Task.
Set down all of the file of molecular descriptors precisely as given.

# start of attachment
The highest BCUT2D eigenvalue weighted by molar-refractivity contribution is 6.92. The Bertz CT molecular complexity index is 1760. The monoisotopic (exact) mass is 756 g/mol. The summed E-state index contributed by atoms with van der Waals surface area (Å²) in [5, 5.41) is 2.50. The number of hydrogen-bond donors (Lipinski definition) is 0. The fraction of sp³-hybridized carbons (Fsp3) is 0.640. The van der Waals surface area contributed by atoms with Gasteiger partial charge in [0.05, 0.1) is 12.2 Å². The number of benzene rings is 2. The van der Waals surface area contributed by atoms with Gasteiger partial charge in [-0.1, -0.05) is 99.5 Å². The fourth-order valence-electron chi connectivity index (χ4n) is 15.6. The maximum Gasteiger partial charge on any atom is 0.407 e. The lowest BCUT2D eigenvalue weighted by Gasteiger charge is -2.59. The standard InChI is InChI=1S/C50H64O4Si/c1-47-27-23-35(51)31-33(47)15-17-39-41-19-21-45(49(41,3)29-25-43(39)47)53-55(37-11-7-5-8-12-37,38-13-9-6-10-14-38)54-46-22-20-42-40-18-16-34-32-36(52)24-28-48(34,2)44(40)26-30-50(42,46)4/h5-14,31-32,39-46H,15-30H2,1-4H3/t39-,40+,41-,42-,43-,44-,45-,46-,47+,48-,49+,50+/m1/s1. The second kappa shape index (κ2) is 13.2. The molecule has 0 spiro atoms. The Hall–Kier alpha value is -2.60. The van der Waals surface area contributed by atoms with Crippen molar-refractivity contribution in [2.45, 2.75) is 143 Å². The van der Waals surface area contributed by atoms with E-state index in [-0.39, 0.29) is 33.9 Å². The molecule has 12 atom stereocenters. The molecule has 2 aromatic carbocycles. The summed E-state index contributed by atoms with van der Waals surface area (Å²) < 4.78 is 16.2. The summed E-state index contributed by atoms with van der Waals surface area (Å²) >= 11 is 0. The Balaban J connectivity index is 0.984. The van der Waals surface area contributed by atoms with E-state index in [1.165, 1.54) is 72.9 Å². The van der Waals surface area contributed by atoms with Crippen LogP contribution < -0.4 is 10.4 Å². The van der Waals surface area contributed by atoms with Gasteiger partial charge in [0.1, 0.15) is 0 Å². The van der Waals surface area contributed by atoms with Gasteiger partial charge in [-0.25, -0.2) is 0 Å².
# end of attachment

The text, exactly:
The highest BCUT2D eigenvalue weighted by molar-refractivity contribution is 6.92. The Bertz CT molecular complexity index is 1760. The monoisotopic (exact) mass is 756 g/mol. The summed E-state index contributed by atoms with van der Waals surface area (Å²) in [5, 5.41) is 2.50. The number of hydrogen-bond donors (Lipinski definition) is 0. The fraction of sp³-hybridized carbons (Fsp3) is 0.640. The van der Waals surface area contributed by atoms with Gasteiger partial charge in [0.05, 0.1) is 12.2 Å². The number of benzene rings is 2. The van der Waals surface area contributed by atoms with Gasteiger partial charge in [-0.1, -0.05) is 99.5 Å². The fourth-order valence-electron chi connectivity index (χ4n) is 15.6. The maximum Gasteiger partial charge on any atom is 0.407 e. The lowest BCUT2D eigenvalue weighted by Gasteiger charge is -2.59. The standard InChI is InChI=1S/C50H64O4Si/c1-47-27-23-35(51)31-33(47)15-17-39-41-19-21-45(49(41,3)29-25-43(39)47)53-55(37-11-7-5-8-12-37,38-13-9-6-10-14-38)54-46-22-20-42-40-18-16-34-32-36(52)24-28-48(34,2)44(40)26-30-50(42,46)4/h5-14,31-32,39-46H,15-30H2,1-4H3/t39-,40+,41-,42-,43-,44-,45-,46-,47+,48-,49+,50+/m1/s1. The second kappa shape index (κ2) is 13.2. The molecule has 0 spiro atoms. The Hall–Kier alpha value is -2.60. The van der Waals surface area contributed by atoms with Crippen molar-refractivity contribution in [2.45, 2.75) is 143 Å². The van der Waals surface area contributed by atoms with E-state index in [-0.39, 0.29) is 33.9 Å². The molecule has 12 atom stereocenters. The molecule has 2 aromatic carbocycles. The summed E-state index contributed by atoms with van der Waals surface area (Å²) < 4.78 is 16.2. The summed E-state index contributed by atoms with van der Waals surface area (Å²) >= 11 is 0. The Balaban J connectivity index is 0.984. The van der Waals surface area contributed by atoms with E-state index in [1.165, 1.54) is 72.9 Å². The van der Waals surface area contributed by atoms with Crippen LogP contribution < -0.4 is 10.4 Å². The van der Waals surface area contributed by atoms with Gasteiger partial charge in [0.1, 0.15) is 0 Å². The van der Waals surface area contributed by atoms with Gasteiger partial charge in [-0.25, -0.2) is 0 Å².